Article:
Here an order for attachment was made by the Subordinate Judge on 8th October 1874, after notice served on the judgment-debtor on 23rd September 1874, to show cause why the decree should not be executed against him. The order was made by a Court having competent jurisdiction to try and determine whether the decree was barred by limitation. No appeal was preferred against it; it was acted upon and the property sought to be sold under it was attached, and remained under attachment until the application for the sale now under consideration was made.
3. It is clear then from the decision of the case of Mungal Pershad Dikchit v. Girja Kant Lahiri (1882) 8 Cal 51 that their Lordships held the case to be res judicata on the ground that the order was made by a competent Court and the party who had the right to appeal did not appeal against it. In Lalit Mohan Roy. v. Sarat Chandra Saha,. 1933 Cal 855 the matter was decided on the same principle, namely, that the notice having been served on the judgment-debtor and the properties having been attached, the judgment-debtor had aright to appeal against the same but he did not appeal against the order of attachment nor did he appear in Court within the period which is allowed in law for the purpose of appeal. After the period of the appeal was over the judgment-debtor appeared and took the plea that the execution was barred by limitation. This Court held on the authority of the case of Mungal Pershad Dikchit v. Girja Kant Lahiri (1882) 8 Cal 51 that the plea of limitation could not be taken by the judgment-debtor at that stage. In the present case the notice under Rule 22 was issued on 10th April fixing 13th May. On 13th May the judgment-debtors not appearing a further rule was issued for attaching the property fixing 10th June. On 10th June the judgment-debtors appeared and stated that they had not received the notice under Rule 22 and they pleaded limitation. In the first Court the decree-holders did not traverse the plea of the judgment-debtors that they had not received notice under Rule 22, nor did they plead in the first Court that the judgment-debtors were bound by the rule of constructive res judicata, on the ground that they did not make their objection on 13th May. On the contrary they sought to avoid the plea of limitation by allegation of two payments. It was for the first time argued in the Court of appeal below that the judgment-debtors non-appearance on 13th May concluded the matter by the principle of res judicata.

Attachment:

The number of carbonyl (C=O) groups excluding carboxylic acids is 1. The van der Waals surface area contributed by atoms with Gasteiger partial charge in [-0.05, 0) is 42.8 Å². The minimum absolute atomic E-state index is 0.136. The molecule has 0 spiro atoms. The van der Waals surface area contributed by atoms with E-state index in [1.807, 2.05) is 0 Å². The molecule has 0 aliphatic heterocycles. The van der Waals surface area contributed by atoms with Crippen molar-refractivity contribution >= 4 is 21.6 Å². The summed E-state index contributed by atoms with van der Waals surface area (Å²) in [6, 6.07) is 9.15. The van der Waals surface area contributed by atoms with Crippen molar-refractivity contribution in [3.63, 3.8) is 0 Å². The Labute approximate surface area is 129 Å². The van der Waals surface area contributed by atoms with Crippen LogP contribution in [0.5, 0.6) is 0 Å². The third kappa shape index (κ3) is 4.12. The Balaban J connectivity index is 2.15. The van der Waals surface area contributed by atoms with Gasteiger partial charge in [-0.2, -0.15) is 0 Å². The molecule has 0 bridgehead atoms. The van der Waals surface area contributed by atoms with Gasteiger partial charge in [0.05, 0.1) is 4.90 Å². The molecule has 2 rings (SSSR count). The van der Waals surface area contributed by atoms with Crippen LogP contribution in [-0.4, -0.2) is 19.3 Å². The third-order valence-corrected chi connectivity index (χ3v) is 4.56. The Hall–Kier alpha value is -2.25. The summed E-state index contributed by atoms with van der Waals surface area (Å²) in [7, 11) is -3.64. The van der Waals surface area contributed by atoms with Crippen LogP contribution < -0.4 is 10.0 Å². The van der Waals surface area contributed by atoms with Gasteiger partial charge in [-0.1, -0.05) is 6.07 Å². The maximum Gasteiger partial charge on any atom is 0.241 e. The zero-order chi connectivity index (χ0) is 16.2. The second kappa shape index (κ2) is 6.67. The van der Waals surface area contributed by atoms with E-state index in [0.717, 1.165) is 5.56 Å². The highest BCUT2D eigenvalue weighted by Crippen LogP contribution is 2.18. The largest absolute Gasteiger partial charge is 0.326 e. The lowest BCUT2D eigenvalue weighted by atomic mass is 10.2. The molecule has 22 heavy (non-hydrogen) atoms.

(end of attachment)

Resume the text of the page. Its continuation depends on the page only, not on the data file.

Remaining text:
4. In our opinion this view is wrong. When on 10th June the judgment-debtors appeared and took their plea of limitation they were within time to appeal against the order of 13th May, and the primary Court, also had authority to review the order of 13th May on the petition of the judgment-debtors. Both the appeal and the petition for review being within time, the Court was within its jurisdiction on 10th June to entertain the petition of the judgment-debtors, that the case was barred by limitation. In our opinion the rule of constructive res judicata does not apply, to the facts of this case. On the facts the first Court found that the payments were not true and the case was barred by limitation. The Court of appeal below did not reverse that finding. The appeal is therefore allowed and the execution petition dismissed on the ground of limitation. In the circumstances the parties will bear their own costs throughout.
5. I agree.